The Impact of Fostering Learner Autonomy through Implementing Cooperative Learning Strategies on Inferential Reading Comprehension Ability of Iranian EFL Learners

Document Type: Original Article

Authors

1 Department of English, Shahr-e-Qods Branch, Islamic Azad University, Tehran, Iran

2 Department of English, Garmsar Branch, Islamic Azad University, Semnan, Iran

Abstract

Abstract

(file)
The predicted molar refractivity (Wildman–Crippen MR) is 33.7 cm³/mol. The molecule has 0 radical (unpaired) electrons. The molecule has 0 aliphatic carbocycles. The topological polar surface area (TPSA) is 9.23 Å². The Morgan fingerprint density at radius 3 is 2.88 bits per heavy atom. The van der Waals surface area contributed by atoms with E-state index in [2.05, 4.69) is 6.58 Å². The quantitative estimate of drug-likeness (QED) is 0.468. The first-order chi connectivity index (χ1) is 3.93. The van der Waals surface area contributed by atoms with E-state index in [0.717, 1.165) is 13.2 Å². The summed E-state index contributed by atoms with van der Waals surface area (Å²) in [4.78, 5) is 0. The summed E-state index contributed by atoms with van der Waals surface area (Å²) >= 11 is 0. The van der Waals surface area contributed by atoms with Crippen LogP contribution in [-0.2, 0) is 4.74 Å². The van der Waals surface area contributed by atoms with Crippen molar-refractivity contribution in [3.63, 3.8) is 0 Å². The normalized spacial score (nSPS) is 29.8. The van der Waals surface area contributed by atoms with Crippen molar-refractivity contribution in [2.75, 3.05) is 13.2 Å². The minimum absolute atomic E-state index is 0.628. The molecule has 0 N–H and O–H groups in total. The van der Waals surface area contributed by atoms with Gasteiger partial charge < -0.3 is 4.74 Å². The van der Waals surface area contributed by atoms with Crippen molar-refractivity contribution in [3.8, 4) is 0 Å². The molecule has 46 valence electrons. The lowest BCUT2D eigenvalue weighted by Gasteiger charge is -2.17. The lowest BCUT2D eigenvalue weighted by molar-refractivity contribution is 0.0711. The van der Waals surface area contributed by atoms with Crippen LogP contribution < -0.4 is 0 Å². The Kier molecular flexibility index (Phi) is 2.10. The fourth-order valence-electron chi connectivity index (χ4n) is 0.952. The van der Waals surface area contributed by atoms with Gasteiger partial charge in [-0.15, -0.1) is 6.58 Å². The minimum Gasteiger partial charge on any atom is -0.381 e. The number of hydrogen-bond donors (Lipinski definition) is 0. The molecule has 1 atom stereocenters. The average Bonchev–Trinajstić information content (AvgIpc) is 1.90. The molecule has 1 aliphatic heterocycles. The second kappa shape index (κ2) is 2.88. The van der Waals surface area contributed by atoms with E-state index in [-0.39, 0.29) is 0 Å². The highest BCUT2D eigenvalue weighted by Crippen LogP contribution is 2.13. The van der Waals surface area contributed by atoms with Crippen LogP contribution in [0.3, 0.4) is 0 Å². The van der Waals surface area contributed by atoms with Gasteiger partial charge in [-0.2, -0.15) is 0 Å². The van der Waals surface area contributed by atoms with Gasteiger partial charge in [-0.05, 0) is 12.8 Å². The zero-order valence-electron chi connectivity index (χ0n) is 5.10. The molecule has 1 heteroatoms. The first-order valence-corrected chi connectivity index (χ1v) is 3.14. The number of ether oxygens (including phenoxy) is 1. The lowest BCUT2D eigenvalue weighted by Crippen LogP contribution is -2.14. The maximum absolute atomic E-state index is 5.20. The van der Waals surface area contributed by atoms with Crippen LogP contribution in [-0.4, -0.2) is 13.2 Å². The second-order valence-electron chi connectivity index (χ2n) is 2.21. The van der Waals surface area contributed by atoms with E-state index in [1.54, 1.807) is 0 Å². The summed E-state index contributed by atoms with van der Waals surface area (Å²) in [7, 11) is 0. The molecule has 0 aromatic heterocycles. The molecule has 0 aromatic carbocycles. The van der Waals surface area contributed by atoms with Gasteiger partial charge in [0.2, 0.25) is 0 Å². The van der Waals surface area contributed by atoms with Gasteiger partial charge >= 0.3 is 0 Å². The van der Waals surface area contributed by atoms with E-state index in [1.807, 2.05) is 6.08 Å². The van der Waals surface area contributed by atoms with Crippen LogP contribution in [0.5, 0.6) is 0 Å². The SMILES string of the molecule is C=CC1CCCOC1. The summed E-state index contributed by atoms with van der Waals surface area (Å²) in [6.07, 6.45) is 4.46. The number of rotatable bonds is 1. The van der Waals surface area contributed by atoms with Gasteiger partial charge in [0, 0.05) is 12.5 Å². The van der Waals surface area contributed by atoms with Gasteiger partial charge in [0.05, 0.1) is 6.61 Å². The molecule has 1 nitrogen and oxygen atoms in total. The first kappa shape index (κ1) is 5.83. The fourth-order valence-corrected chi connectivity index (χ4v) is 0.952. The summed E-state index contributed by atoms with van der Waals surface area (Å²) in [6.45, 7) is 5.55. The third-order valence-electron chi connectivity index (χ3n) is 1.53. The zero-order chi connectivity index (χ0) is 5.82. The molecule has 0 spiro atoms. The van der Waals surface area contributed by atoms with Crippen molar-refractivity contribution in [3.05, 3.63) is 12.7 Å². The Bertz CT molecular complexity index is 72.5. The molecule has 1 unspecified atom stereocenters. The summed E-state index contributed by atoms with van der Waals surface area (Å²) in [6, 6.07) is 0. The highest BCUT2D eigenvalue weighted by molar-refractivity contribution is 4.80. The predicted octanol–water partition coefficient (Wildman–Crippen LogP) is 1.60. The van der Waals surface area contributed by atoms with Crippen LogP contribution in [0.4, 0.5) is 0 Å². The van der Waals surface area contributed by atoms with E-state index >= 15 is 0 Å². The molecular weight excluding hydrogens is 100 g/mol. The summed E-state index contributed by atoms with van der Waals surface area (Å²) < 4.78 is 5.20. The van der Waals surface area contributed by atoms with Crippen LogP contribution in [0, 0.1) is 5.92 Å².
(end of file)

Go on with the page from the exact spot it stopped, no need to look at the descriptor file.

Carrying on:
The great shift of paradigm from teacher-centeredness to learner-centeredness has one major rationale in line with the definitions of autonomy, i.e., the capacity and willingness to act independently and in cooperation with others, so cooperation is looked upon as the manifestation of autonomy. In the present study, the researchers investigated the impact of training cooperative learning strategies in reading courses on inferential reading ability of EFL learners. The researchers used both quantitative and qualitative data collection methods to collect data. The instruments were test, questionnaire, and interview. Sixty intermediate EFL undergraduates aged between 23 and 31 were selected from the subject pool of 197 participants and randomly assigned to treatment and control groups. The treatment group (n=30) received Student Team Achievement Divisions (STADs) strategy training as one of the cooperative learning strategies. The instructional material for both groups was identical. The control group (n=30), however, experienced an individualistic approach as common in traditional reading courses. An accredited autonomy questionnaire and an inferential reading comprehension test were administered at pre-test and post-test phases during the first semester of academic year 2016-2017. The treatment group was interviewed on their experience with cooperative learning. The analysis of the numeric data through descriptive statistics and one way ANOVA along with content analysis of the qualitative data confirmed that cooperative learning strategy training had positive influence on inferential reading comprehension ability of Iranian EFL undergraduates. This study also bears the implications of the findings for language instructors, learners and policy makers.

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